BY KAREN E. BLACK – This letter is both a thank you and a request.
The greatest act of kindness I’ve ever personally witnessed happened on the Kalalau Trail, Kauai, from a Hawaii State Parks archaeologist.
My two girlfriends and I had just hiked the first 6 miles, the goal we set to mark our 50th birthdays. Our late start, coupled with our strong desire to see the Hanakoa Falls, put us in the inevitable position of walking out past dark. The lure and anticipation of the falls trumped our common sense.
Just as we began our trek back, my friend Angela dropped her borrowed camera, attached to a small bag, containing her license, cash and credit card, down the steep embankment we were uncomfortable even standing on. It had dropped about six feet, but we could see it. Knowing she couldn’t travel back to New York without her ID, and certainly not wanting to lose the pictures she just took of the trail’s breathtaking beauty, she began to panic. After a few failed attempts to reach it with a hiking pole, it had slipped down another four feet. She finally conceded it was too dangerous to keep trying. We marked the spot with an empty water bottle and tied part of a plastic bag to a nearby tree and left.
About ½ mile later, we ran into Alan Carpenter, an archeologist with the Hawaiian Park Services, who was working on the trail with Tracy Leo Tam Sing. We explained the situation, and Mr. Carpenter said he felt confident he could retrieve it, and to meet him at the airport two days later at noon.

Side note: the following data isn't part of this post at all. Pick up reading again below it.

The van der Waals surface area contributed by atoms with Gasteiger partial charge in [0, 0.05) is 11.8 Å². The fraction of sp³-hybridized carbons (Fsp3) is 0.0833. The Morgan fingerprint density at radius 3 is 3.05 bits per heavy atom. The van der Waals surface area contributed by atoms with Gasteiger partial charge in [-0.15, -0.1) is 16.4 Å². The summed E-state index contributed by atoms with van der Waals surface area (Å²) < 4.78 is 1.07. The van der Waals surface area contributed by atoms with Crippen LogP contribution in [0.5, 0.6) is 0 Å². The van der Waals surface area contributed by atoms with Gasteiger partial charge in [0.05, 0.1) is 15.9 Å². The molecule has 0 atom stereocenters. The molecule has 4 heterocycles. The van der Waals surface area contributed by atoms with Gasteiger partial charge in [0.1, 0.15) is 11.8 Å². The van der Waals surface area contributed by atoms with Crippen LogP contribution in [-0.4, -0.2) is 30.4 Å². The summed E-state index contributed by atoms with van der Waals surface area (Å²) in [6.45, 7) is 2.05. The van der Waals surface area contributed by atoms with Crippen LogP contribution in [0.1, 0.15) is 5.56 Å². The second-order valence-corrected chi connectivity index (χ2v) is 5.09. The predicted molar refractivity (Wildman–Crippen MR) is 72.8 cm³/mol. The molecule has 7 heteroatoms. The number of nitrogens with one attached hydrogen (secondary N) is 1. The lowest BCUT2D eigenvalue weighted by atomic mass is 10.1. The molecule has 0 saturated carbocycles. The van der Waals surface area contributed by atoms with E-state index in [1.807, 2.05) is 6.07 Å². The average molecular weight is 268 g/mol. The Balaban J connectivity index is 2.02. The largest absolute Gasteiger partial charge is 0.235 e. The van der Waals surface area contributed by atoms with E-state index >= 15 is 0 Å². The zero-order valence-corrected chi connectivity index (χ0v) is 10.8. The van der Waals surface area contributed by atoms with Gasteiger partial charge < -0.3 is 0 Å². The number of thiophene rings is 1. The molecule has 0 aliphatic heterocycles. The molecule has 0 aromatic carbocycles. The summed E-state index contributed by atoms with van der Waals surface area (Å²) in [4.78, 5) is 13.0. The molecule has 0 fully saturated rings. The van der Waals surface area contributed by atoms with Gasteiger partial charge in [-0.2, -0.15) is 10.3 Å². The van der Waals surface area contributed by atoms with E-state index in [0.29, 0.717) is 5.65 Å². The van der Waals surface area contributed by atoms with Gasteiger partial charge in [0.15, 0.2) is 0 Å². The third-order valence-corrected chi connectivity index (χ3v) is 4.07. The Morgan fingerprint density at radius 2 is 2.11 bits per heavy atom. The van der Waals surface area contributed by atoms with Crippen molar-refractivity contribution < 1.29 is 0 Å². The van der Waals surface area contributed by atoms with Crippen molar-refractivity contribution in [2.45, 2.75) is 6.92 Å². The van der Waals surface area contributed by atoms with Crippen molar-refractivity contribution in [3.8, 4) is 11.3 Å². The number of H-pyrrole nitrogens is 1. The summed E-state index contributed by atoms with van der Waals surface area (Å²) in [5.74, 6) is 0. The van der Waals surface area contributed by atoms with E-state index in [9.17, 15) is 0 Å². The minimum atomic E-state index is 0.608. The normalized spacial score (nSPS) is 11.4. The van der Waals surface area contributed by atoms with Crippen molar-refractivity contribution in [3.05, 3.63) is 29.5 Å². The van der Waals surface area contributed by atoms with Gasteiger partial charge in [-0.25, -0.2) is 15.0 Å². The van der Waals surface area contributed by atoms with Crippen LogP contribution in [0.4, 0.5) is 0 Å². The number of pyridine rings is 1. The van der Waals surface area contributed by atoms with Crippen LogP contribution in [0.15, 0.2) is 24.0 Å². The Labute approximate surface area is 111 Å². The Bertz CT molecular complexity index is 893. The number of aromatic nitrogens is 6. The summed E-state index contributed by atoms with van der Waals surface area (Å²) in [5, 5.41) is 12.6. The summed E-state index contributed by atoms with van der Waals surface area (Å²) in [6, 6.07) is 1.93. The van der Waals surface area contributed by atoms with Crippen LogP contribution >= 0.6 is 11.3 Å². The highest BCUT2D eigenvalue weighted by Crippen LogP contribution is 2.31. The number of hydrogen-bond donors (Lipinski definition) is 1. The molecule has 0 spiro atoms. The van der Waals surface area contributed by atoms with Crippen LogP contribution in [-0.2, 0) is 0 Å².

Angela met him there, where he told her he went back that same day. He tried, but it quickly became too dangerous to continue. So Mr. Carpenter returned the next day after work accompanied by other kind souls who helped in retrieving it. He adamantly refused her offer of a monetary reward.
While Angela will remain forever grateful for his help, we are all astounded by his and others’ immediate willingness to help, risk their own safety, and go way out of his way twice, to help a complete stranger.
Having hiked difficult trails in several other states, I was very surprised at the lack of signage and zero ranger presence on the Kalalau Trail, compared to other state parks, especially given its many safety hazards and no cell service. We saw one marker at the ½ mile point and that was it. We were confused as to how to get to the Falls, but had we not asked other hikers who told us to follow the pink ribbons tied randomly to branches, we would have easily gotten lost.
While we take full responsibility for the risks we took by hiking later than we should, I can’t help but wonder how the thousands and thousands of tourists fare each year, who most are likely not experienced hikers and don’t fully understand the challenges and possible dangers of this trail until it’s too late. Thankfully, the weather that day was perfect and posed no threat to rushing streams and slippery trails, but how many unknowing hikers learn the hard way, resulting in serious and yet preventable injury?
Later that week, we took a cruise along the Napali Coast where the captain shared how they are often called upon to rescue hikers. The expense of boat and helicopter rescues must be incredibly more costly to taxpayers than prevention measures like clear signage, warnings, education and staffing the trail, even if it’s just one ranger at the trailhead!
I strongly encourage and respectfully request that the beautiful State of Hawaii employ the necessary measures to improve safety for your residents and guests. Thank you.
Karen E. Black is a resident of Bloomfield, NY